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Glaucoma: What You Need To Know! By Dr. Amit Shah


Glaucoma is a disease of the eye where the fluid pressure is elevated. Over time that pressure can cause damage to the back of the nerve causing vision damage, first peripherally, and then closing in on the central vision. Glaucoma is a slow progressive disease; the big issue with glaucoma is detection. There are no signs or symptoms of glaucoma until the really late stages. By having yearly comprehensive eye exams, we can definitely catch glaucoma at an early stage and treat it if necessary.

In order to detect glaucoma during an eye exam, we measure the pressure at the back of the eye. The most famous – or perhaps infamous – test for glaucoma is the puff of air. While not very patient-friendly, it gives us a good baseline reading as a glaucoma screening device. A high reading would be followed by another test, also performed in our office, called a tonometry test, which is the gold standard for glaucoma diagnosis. Since some of the newer studies on glaucoma have shown that the thickness of the cornea plays a role in the outcome of that pressure reading, we also measure corneal thickness using a machine called a pachometer.

A visual field test is performed to map the patient’s peripheral vision. A person with really severe glaucoma might still have 20/20 vision, yet their peripheral vision could be completely deteriorated.

Everyone should be coming in for glaucoma screenings every year, but there are certain people that we would screen more vigorously than others. Risk factors that are associated with glaucoma include:

-          Age

-          Race

-          Family history

Glaucoma can affect both men and women equally. If you do have risk factors for glaucoma, it is important mention them to your doctor.

Again, there are no signs or symptoms for glaucoma, so you will not know you have it at the early stages. It’s not like you can say “Hey Doc, I think my glaucoma is high today.” Sometimes, people think they feel eye pressure, but their complaints are not related to the intraocular pressure of glaucoma; usually, what they feel is due to something else, like eye strain. High fluid pressure in your eye from glaucoma can go undetected forever. Glaucoma screening tests really the only way to catch it early enough to prevent vision loss from glaucoma.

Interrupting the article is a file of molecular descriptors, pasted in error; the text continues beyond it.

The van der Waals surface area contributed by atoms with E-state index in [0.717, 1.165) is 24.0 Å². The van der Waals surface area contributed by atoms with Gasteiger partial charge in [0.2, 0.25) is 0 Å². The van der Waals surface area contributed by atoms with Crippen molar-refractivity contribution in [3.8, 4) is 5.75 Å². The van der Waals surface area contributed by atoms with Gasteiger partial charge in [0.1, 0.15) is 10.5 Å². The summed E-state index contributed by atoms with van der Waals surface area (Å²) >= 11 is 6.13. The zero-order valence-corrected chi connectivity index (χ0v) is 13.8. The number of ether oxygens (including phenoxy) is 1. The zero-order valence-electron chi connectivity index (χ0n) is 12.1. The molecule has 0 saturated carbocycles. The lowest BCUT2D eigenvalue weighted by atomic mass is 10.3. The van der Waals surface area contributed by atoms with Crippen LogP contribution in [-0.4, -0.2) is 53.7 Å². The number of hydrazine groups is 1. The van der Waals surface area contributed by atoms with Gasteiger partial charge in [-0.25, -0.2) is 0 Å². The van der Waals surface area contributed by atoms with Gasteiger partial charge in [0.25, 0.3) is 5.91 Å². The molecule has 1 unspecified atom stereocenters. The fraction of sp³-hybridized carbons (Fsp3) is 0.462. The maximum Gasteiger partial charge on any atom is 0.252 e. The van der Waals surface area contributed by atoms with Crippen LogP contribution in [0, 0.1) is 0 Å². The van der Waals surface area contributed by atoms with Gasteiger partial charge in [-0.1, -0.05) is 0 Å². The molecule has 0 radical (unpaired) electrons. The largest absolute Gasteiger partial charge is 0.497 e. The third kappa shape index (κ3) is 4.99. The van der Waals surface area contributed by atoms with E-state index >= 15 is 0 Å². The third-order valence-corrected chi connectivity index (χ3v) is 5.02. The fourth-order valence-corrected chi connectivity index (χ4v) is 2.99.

Glaucoma only affects your vision in the very late stages of the disease, so people who don’t come in for their yearly eye check-up, perhaps because they don’t feel they need glasses or a new prescription, are at risk for developing “the silent thief of sight”. Early detection is the key to treating glaucoma.

The treatment options for glaucoma are actually very good. Over the last couple of decades, some new medications that have come out that have been phenomenal, basically in the form of eye drops. Most of the drops nowadays are single-dose units, so you just put a drop in before you go to bed at night. There are different types of glaucoma, so that method won’t work for everybody, but I would say these drops treat glaucoma for about ninety-five percent (95%) of the folks that we diagnose in our office.

Are there any patients in our practice who we diagnose glaucoma and treat it, saving them from partial blindness? Oh yeah, we see them almost on a daily basis. Unfortunately, sometimes we get patients that have not been had their eyes checked in years, and now they’re coming to us because they can’t see as well as they used to, and in that routine checkup we find that they have high pressure. When we do the further work-up for glaucoma, we check their visual fields, their peripheral vision; we sometimes find that they have significant damage. Often, at that point, all we can do is to try to inhibit further damage. Although we are able to treat those patients from that point forward, the damage that has already been done by glaucoma is not reversible.

That’s why we want to catch glaucoma as early as possible. There are glaucoma cases that we detect early on and we watch it for years, and then one time we’ll say, “Hey listen, your pressures are a little high today, and we are starting to see damage. We need to go ahead and start treatment.” So those are the patients that we are grateful for, because we watch them on the annual basis, and are able to follow their glaucoma progress and prevent damage to their vision from glaucoma.

The take-home message is: Get an annual comprehensive eye exam! 

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